Background: Although some health care market reforms seek to better engage consumers in purchasing health care services, health consumer behavior remains poorly understood. Objective: This study aimed to characterize the behaviors and sentiment of consumers who attempt to shop for health care services. Methods: We used a semistructured interview guide based on grounded theory and standard qualitative research methods to examine components of a typical shopping process in a sample size of 54 insured adults. All interviews were systematically coded to capture consumer behaviors, barriers to shopping behavior, and sentiments associated with these experiences. Results: Participants most commonly described determining and evaluating options, seeking value, and assessing or evaluating value. In total, 83% (45/54) of participants described engaging in negotiations regarding health care purchasing. The degree of positive sentiment expressed in the interview was positively correlated with identifying and determining the health plan, provider, or treatment options; making the decision to purchase; and evaluating the decision to purchase. Conversely, negative sentiment was correlated with seeking value and making the decision to buy. Conclusions: Consumer shopping behaviors are prevalent in health care purchasing and can be mapped to established consumer behavior models.

  • Parent-created collage about how her child having a skin infection makes her feel. Source: Image created by the Authors; Copyright: Indiana Clinical and Translational Sciences Institute; URL:; License: Creative Commons Attribution + Noncommercial + NoDerivatives (CC-BY-NC-ND).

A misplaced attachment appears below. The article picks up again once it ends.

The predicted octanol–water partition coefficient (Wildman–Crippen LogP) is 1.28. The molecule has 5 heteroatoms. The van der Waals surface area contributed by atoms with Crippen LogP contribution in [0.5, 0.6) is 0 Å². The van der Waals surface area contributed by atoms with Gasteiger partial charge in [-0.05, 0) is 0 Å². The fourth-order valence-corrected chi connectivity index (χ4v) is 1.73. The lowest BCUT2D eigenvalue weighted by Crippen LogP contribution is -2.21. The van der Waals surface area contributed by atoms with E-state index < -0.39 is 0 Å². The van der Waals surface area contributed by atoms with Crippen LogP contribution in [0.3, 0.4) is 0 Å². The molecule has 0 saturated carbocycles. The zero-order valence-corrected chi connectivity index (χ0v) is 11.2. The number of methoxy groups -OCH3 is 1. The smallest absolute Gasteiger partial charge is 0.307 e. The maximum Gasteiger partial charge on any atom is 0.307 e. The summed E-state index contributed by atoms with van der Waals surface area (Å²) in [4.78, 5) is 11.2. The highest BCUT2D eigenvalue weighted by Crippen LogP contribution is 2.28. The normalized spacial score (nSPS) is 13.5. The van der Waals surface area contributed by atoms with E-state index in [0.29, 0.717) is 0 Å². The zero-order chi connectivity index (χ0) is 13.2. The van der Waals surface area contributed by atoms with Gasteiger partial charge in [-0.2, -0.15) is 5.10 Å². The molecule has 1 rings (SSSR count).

Methicillin-Resistant Staphylococcus aureus Eradication and Decolonization in Children Study (Part 2): Patient- and Parent-Centered Outcomes of Decolonization


    Background: Skin and soft tissue infections (SSTIs) due to community-acquired methicillin-resistant Staphylococcus aureus (MRSA) can lead to a number of significant known medical outcomes including hospitalization, surgical procedures such as incision and drainage (I&D), and the need for decolonization procedures to remove the bacteria from the skin and nose and prevent recurrent infection. Little research has been done to understand patient and caregiver-centered outcomes associated with the successful treatment of MRSA infection. Objective: This study aimed to uncover MRSA decolonization outcomes that are important to patients and their parents in order to create a set of prototype measures for use in the MRSA Eradication and Decolonization in Children (MEDiC) study. Methods: A 4-hour, human-centered design (HCD) workshop was held with 5 adolescents (aged 10-18 years) who had experienced an I&D procedure and 11 parents of children who had experienced an I&D procedure. The workshop explored the patient and family experience with skin infection to uncover patient-centered outcomes of MRSA treatment. The research team analyzed the audio and artifacts created during the workshop and coded for thematic similarity. The final themes represent patient-centered outcome domains to be measured in the MEDiC comparative effectiveness trial. Results: The workshop identified 9 outcomes of importance to patients and their parents: fewer MRSA outbreaks, improved emotional health, improved self-perception, decreased social stigma, increased amount of free time, increased control over free time, fewer days of school or work missed, decreased physical pain and discomfort, and decreased financial burden. Conclusions: This study represents an innovative HCD approach to engaging patients and families with lived experience with MRSA SSTIs in the study design and trial development to determine meaningful patient-centered outcomes. We were able to identify 9 major recurrent themes. These themes were used to develop the primary and secondary outcome measures for MEDiC, a prospectively enrolling comparative effectiveness trial. Trial Registration: NCT02127658;

  • The Methicillin-Resistant Staphylococcus aureus Eradication and Decolonization in Children study kit for helping families adhere to decolonization protocols. Source: Image created by the Authors; Copyright: The Authors; URL:; License: Creative Commons Attribution + Noncommercial + NoDerivatives (CC-BY-NC-ND).

    Methicillin-Resistant Staphylococcus aureus Eradication and Decolonization in Children Study (Part 1): Development of a Decolonization Toolkit With Patient...